People who are considering inpatient detox often wonder whether it’s really necessary, and you may be wondering what kind of drug use requires this type of around-the-clock detox treatment. The Substance Abuse and Mental Health Services Administration (SAHMSA) recommends 24-hour detox care for several different substances of abuse. They do so for humanitarian and safety purposes; constant support and monitoring can help mitigate withdrawal symptoms, reduce the risk of complications, and facilitate the management of any issues that may arise. Further, regardless of the drug or drugs abused, anyone who has a severe addiction, a dual diagnosis, or a co-occurring medical condition may want to consider enrolling in an inpatient detox program.
Anyone who is dependent on or addicted to a substance can benefit from inpatient detox. That being said, the concepts of dependence and addiction are somewhat distinct. Dependence develops when your body has adapted to the presence of the drug. People who develop a substance dependence may experience withdrawal symptoms with the abrupt cessation of or reduction in use. Addiction is a chronic condition characterized by compulsive drug use, despite knowing the negative consequences. People who are addicted are nearly always dependent, but dependence doesn’t necessarily imply addiction.1
Withdrawal syndromes can manifest differently depending on what drug a person is dependent on or addicted to. Certain substances have dangerous and potentially fatal withdrawal symptoms, while others have milder, but still unpleasant symptoms. People at risk of severe or life-threatening withdrawal, which is known as “complicated withdrawal,” should be treated in an inpatient detox facility, or other 24-hour setting, such as a hospital, for monitoring and safety considerations.
Substances that often require inpatient or 24-hour detox care include:2
Alcohol is one of the most commonly abused substances worldwide. Should problematic drinking result in the development of significant alcohol dependence, a person attempting to quit or cut back on their drinking may experience what’s known as an acute alcohol withdrawal syndrome.
Alcohol withdrawal can be very hazardous. It can result in symptoms that range in intensity from mild to severe. Alcohol withdrawal symptoms can include:2,4,5
In some cases, a severe form of alcohol withdrawal—known as delirium tremens, or DTs—may develop when drinking stops. DTs can be life-threatening and can include serious symptoms such as:2,5
Other substances associated with severe withdrawal complications like DTs and grand mal seizures include benzodiazepines and other types of sedatives. The clinical course of sedative withdrawal is sometimes worsened by the fact that people who use benzodiazepines also often abuse alcohol.2
Benzodiazepines are often prescribed to treat anxiety and panic disorders. This class of drugs includes brand name medications Xanax, Valium, and Ativan. Other prescription sedatives include barbiturates, such as phenobarbital, and sleep medications, such as Lunesta or Ambien.3
Withdrawal from these medications can result in a number of symptoms resembling those seen during alcohol withdrawal. In the most extreme cases of benzo withdrawal, people can develop delirium and seizures. Seizures are a particular concern because they can develop in the absence of any other withdrawal symptoms.2
Common withdrawal symptoms associated with benzodiazepines and other sedatives include:6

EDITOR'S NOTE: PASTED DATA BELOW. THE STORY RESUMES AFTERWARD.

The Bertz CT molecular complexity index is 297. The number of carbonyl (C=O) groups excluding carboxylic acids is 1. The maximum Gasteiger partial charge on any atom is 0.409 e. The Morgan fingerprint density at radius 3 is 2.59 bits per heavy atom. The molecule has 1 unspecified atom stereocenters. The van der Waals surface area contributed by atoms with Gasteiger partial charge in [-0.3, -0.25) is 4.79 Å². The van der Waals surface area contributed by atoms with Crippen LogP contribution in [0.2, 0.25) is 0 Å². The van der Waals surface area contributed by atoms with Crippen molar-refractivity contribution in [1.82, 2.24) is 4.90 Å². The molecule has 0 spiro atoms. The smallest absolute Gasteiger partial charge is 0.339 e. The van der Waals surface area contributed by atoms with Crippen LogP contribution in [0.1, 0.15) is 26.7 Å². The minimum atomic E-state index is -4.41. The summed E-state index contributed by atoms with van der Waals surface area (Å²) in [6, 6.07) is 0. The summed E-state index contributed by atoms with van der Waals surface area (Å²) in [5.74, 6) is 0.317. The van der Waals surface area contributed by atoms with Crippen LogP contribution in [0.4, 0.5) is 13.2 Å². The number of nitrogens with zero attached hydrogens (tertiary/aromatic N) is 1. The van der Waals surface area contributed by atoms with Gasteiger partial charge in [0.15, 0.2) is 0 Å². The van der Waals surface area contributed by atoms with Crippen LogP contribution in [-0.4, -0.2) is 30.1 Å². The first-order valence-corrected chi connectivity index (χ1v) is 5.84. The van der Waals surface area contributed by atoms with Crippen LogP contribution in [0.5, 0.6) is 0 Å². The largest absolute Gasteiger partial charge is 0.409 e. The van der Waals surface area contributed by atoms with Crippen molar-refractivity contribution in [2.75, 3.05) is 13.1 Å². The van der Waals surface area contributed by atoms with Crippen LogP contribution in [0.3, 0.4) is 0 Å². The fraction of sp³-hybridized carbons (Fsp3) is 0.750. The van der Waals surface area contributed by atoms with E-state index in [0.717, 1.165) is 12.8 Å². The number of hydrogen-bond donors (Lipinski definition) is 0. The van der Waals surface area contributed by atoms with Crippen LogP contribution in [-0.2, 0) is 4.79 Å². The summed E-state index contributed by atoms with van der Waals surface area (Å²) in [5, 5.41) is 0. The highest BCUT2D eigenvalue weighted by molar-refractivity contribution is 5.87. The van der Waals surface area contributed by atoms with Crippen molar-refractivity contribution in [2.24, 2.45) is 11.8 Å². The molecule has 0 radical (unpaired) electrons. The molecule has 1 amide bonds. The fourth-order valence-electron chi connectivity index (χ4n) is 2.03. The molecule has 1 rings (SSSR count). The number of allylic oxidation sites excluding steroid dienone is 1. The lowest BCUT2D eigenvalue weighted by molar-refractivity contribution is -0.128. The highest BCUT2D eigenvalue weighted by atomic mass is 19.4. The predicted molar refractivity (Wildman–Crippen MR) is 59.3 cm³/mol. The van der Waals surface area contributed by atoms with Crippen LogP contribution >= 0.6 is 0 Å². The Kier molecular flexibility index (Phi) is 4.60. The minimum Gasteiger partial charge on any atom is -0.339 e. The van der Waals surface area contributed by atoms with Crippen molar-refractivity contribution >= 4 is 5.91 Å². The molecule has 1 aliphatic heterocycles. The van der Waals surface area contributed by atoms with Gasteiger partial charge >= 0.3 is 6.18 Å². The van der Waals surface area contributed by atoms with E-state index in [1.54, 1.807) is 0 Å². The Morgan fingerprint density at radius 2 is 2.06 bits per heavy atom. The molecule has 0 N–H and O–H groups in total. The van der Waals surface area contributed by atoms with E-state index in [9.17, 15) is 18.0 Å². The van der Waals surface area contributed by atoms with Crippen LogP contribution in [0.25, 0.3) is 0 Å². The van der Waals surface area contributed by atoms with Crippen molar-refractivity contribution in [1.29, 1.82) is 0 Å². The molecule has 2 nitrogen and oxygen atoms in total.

People who are dependent on or addicted to benzodiazepines are often initially prescribed these medications to manage anxiety or panic. Withdrawal can lead to rebound anxiety, meaning those symptoms return, which can be quite distressing and may increase the likelihood that a person continues to use the drug in question.
Unlike alcohol and sedative withdrawal, opioid withdrawal is not usually life-threatening. However, because the experience can be so violently unpleasant and, in some cases, is associated with significant complications, SAHMSA recommends a 24-hour supervised detox treatment or hospitalization for opioid withdrawal.2
Acute opioid withdrawal symptoms include:6
Opioid withdrawal is also associated with some physical and mental health complications. Some of the potentially dangerous complications of opioid withdrawal include:2
Inpatient detox is a multi-step process focused on providing the most comprehensive and supportive withdrawal treatment possible. When you arrive at a detox facility, you will undergo a complete evaluation by a medical or addiction professional. You will receive an assessment of your mental health, physical health, severity of your addiction, risk of complicated withdrawal, and other factors to help determine the appropriate course of action.
You may also need to provide blood or urine samples in order to evaluate for underlying health conditions, and, in some cases, undergo a genetic test, which can provide more information about how your individual makeup will impact the effectiveness of a medication.7 Testing provides your care team with the most information to best treat you and to create an individualized detox treatment plan.
The 3 main steps of the detox process include:8
When applicable, you may receive medications to help alleviate withdrawal symptoms and cravings. Some of the commonly-used medications for withdrawal from specific substances include:2,9
Keep in mind that detox is not a form of treatment but rather the first step in the recovery process. Its goal is to manage the withdrawal process and achieve medical stabilization. In order to create a solid foundation for ongoing sobriety, it is advised to transition into a comprehensive addiction treatment program, which helps to address the underlying issues that lead to substance abuse, helps correct maladaptive behaviors, and fortifies your coping skills.